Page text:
And for a complete splurge, I love this patterned royal blue Kate Spade blouse from Nordstrom’s (which has also just kicked off their semi-annual sale)!

Ann Taylor is doing better at bringing work pieces back and their blouse category is no schlump.  Everything from the delicate ivory with black peter pan collar to the ocean blue silk number are beautiful additions to every work wardrobe.

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While normally I eschew the shell, I have featured a couple here and this color-blocked eyelet number is too lovely to omit from the list.blouse4

And I love a silk blouse.  They are timeless.  This simple silk blouse from Ann Taylor comes in five hues (a testament on its own to its timelessness) but I’m partial to this sea salt blue shade. 

What about you?  Are you a blouse lover?  Where do you shop for the ever elusive unique blouse?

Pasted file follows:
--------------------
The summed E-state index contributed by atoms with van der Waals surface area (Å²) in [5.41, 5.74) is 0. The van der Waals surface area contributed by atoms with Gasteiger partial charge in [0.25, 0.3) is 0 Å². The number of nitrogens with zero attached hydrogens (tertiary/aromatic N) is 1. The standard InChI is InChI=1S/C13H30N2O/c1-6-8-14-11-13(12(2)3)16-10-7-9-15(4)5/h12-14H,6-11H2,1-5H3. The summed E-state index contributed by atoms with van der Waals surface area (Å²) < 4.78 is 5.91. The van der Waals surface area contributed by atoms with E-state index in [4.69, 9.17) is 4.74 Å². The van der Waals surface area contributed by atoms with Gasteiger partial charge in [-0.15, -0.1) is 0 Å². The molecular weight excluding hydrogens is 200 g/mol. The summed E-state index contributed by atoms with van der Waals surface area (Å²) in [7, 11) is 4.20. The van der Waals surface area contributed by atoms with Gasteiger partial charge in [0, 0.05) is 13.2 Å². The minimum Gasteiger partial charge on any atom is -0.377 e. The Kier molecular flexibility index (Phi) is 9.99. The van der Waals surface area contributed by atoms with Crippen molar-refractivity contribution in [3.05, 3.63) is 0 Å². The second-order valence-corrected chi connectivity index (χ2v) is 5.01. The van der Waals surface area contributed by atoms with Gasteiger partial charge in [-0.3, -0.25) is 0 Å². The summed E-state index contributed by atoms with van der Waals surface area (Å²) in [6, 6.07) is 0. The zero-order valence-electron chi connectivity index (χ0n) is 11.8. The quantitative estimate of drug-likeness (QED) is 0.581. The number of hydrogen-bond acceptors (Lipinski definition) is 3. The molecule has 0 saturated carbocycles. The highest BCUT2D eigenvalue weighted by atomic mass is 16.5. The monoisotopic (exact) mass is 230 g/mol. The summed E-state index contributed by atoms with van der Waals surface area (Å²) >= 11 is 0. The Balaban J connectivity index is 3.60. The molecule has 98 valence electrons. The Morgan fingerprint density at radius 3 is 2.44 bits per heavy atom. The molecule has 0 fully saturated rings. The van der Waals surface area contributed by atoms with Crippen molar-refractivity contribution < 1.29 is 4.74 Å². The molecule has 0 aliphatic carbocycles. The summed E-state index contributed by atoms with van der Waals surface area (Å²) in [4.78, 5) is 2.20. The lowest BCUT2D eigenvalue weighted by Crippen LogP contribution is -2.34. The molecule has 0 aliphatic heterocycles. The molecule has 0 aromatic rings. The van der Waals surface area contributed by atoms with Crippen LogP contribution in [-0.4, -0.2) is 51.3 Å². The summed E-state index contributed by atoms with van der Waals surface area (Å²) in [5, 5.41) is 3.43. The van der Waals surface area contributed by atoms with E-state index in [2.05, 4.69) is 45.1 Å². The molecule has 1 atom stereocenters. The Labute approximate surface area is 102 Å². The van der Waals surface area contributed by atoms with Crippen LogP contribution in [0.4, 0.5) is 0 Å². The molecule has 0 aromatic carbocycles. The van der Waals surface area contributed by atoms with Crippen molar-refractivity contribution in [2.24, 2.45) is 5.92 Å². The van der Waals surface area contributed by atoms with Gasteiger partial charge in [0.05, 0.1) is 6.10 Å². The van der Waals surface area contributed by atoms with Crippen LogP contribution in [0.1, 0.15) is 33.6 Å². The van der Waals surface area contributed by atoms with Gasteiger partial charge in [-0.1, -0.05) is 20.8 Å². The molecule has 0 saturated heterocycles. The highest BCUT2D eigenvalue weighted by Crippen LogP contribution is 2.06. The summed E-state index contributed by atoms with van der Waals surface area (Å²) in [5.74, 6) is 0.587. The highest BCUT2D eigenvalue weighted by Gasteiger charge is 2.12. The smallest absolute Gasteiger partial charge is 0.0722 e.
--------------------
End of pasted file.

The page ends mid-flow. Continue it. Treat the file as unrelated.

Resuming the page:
Leadership Body Language

She smiled warmly as soon as we were introduced.  Produced her hand for a firm handshake.  Asked a funny but interesting question looking as if she was genuinely interested in the result.

She seem hurried and distracted.  Her eyes kept darting around the room as if she was curious if there was someone more important to meet.  She asked me to repeat my question seeming flustered by the conversation.

Have you been in a conversation with either of these two women?

Have you been the woman depicted in either of these conversations?